TEN years ago, when I wrote
my first column for the Church Times, it was Christian Aid
Week. At the time, I worked for Christian Aid. That job, and the
visits to some of the world's poorest communities that were
integral to it, changed my life. I do not work in international
development any more, but, as that week comes round again, I
realise how significant those experiences have been.
I wrote that first article
because I had just returned from the Dominican Republic. I visited
a school in a village where most of the houses had no electricity
or running water, and were flooded repeatedly. After a maths
lesson, I watched 129 children get their main meal of the day.
Their cook was called
Matola. I asked her how much it cost to provide lunch for the whole
school. She did some sums, and I worked out the exchange rate: £10
feeds them all rice pudding, and banana. I explained that £10 is
about the amount people think of giving when they see a charity
envelope. It would be satisfying for them to know that their
contribution would buy a day's food for a whole school. A grin
spread across her face. She did some more sums, and announced: "On
treat days, we give them bread with chocolate spread. That would
At the time, I felt that I
could not ask churchgoers to give extra money so that children
could have chocolate. Now, I wish I had. Why not give children in a
poor country a treat? It is what I do all the time for my
Since that trip, I have
thanked God for my food before every single meal. Ten years; no
exceptions. I do not do it because I have become religious. I do it
because I have become grateful.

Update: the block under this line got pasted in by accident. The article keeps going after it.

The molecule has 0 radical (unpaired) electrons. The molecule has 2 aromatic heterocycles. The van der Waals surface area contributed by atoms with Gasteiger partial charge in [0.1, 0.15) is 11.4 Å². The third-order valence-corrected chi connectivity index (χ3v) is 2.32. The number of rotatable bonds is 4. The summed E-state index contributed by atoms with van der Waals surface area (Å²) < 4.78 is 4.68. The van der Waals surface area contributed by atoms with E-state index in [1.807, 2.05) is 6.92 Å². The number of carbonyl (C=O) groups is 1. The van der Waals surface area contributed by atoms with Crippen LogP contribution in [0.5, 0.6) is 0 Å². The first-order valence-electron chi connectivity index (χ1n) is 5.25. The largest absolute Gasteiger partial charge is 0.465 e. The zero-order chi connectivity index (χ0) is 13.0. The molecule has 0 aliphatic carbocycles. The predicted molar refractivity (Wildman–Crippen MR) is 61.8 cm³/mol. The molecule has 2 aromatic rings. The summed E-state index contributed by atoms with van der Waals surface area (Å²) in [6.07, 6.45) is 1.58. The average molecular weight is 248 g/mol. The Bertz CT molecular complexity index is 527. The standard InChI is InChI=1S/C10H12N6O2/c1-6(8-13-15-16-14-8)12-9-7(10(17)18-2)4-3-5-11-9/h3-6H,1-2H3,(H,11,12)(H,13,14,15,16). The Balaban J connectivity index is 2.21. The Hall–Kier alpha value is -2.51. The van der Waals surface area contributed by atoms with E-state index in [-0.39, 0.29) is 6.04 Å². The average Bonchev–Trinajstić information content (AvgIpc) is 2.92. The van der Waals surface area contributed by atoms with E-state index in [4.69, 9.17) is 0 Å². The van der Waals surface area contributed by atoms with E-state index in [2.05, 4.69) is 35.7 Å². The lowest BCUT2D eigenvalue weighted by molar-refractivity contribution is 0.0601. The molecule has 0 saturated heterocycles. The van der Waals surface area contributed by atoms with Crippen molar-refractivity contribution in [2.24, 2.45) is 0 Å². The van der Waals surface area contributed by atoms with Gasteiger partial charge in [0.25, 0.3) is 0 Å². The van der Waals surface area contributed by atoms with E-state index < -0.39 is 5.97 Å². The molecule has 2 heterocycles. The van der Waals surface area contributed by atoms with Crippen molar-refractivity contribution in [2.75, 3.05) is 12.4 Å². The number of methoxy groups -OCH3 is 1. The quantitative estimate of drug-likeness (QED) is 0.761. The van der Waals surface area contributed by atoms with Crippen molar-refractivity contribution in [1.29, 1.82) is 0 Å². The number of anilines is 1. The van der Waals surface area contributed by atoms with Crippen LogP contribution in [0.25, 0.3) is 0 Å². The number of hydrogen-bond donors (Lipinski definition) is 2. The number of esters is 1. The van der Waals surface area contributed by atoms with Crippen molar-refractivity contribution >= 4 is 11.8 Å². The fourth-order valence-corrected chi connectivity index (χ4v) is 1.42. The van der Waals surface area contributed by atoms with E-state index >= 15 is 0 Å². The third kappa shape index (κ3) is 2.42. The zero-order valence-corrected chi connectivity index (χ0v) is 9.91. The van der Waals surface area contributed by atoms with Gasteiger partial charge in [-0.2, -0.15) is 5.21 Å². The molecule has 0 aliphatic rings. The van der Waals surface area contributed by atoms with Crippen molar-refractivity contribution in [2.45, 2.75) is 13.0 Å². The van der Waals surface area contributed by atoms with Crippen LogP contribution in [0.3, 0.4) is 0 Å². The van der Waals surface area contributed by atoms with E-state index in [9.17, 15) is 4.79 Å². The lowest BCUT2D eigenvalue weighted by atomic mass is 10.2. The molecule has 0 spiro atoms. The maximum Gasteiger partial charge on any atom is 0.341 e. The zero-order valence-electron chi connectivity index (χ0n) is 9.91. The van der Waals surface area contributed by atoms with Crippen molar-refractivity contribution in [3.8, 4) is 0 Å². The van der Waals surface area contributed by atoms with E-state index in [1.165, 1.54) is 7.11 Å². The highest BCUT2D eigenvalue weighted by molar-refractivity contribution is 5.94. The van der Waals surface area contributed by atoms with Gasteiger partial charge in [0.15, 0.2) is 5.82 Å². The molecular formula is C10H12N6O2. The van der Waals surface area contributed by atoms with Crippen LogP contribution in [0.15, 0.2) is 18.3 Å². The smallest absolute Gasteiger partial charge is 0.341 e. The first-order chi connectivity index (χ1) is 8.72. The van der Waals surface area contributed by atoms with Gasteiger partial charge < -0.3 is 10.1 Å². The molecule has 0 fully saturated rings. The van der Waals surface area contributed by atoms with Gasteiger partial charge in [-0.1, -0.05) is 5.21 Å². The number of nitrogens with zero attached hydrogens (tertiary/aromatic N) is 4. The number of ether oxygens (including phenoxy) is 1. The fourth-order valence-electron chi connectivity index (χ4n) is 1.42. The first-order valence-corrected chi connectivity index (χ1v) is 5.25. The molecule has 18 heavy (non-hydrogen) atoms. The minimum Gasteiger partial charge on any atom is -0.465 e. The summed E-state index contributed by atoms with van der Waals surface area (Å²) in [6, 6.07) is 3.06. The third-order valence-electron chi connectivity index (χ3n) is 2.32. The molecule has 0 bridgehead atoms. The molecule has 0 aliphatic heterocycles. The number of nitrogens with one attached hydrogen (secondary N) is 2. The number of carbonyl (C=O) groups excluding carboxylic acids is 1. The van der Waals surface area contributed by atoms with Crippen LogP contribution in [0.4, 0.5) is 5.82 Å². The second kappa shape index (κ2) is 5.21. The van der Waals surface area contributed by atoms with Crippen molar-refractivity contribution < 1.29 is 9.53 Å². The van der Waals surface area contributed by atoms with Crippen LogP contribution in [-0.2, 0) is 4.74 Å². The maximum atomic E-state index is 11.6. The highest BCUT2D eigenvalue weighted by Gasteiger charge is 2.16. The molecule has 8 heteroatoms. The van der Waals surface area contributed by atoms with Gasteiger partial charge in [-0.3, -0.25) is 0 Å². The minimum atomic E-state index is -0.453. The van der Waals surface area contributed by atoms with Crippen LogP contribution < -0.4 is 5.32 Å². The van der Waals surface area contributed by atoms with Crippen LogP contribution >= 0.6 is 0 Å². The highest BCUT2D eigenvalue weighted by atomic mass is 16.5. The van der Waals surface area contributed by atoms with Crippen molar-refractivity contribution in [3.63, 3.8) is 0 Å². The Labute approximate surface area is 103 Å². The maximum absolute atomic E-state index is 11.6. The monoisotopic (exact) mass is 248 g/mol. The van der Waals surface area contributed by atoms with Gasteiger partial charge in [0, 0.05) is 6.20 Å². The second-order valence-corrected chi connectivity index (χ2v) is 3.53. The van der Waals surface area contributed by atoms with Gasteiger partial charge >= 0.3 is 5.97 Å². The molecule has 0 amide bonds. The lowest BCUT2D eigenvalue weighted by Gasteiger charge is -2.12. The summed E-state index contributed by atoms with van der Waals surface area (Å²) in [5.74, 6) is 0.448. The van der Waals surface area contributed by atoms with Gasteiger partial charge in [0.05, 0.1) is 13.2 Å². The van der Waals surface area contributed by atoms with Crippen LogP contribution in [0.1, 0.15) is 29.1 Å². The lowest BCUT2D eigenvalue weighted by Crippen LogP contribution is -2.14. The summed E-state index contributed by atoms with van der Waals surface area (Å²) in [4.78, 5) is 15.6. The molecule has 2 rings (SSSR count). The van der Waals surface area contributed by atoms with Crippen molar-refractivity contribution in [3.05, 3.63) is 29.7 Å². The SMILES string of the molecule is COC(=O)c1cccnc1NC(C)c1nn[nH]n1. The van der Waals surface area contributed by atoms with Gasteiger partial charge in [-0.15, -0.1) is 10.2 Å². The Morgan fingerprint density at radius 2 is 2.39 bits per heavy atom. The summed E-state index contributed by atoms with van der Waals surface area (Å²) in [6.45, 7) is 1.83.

Poverty, however, is about
more than hunger. In Mozambique, I met the widow of a man who had
been killed by an electrical mishap at a sugar plantation. It was
an entirely preventable accident. I had expected to interview her,
but I could not write because she held my wrist tightly be- tween
her hands. We sat in silence.
Her husband had not died for
lack of food, or medicine, but for lack of a risk assessment.
Poverty drives people to accept jobs under those circumstances. But
it is difficult to ask people to give money to address needs of
that kind. Nearly everyone will readily give money to put bread in
the hands of hungry children; it is harder to ask people to fund
health-and-safety officials, trade unions, and human-rights
associations. But those are the systems that make communities
strong in the face of natural or man-made assaults.
We need organisations such
as Christian Aid so that decisions about funding are not made
sentimentally, but to facilitate the long-term strengthening of
I wish God's blessing on
everyone who has knocked on doors this week, asking people to give.
It is the most worthwhile thing you will do this month. When you
live in comfort, your understanding of what has true worth gets
fuddled; in poor communities, life is stripped bare, and you see
issues clearly. The value of life becomes plain when you live close
We need aid from the world's
poorest communities, in order to understand what matters, and what
is godly. We need Christian aid from the world's poorest
Peter Graystone develops pioneer mission projects for Church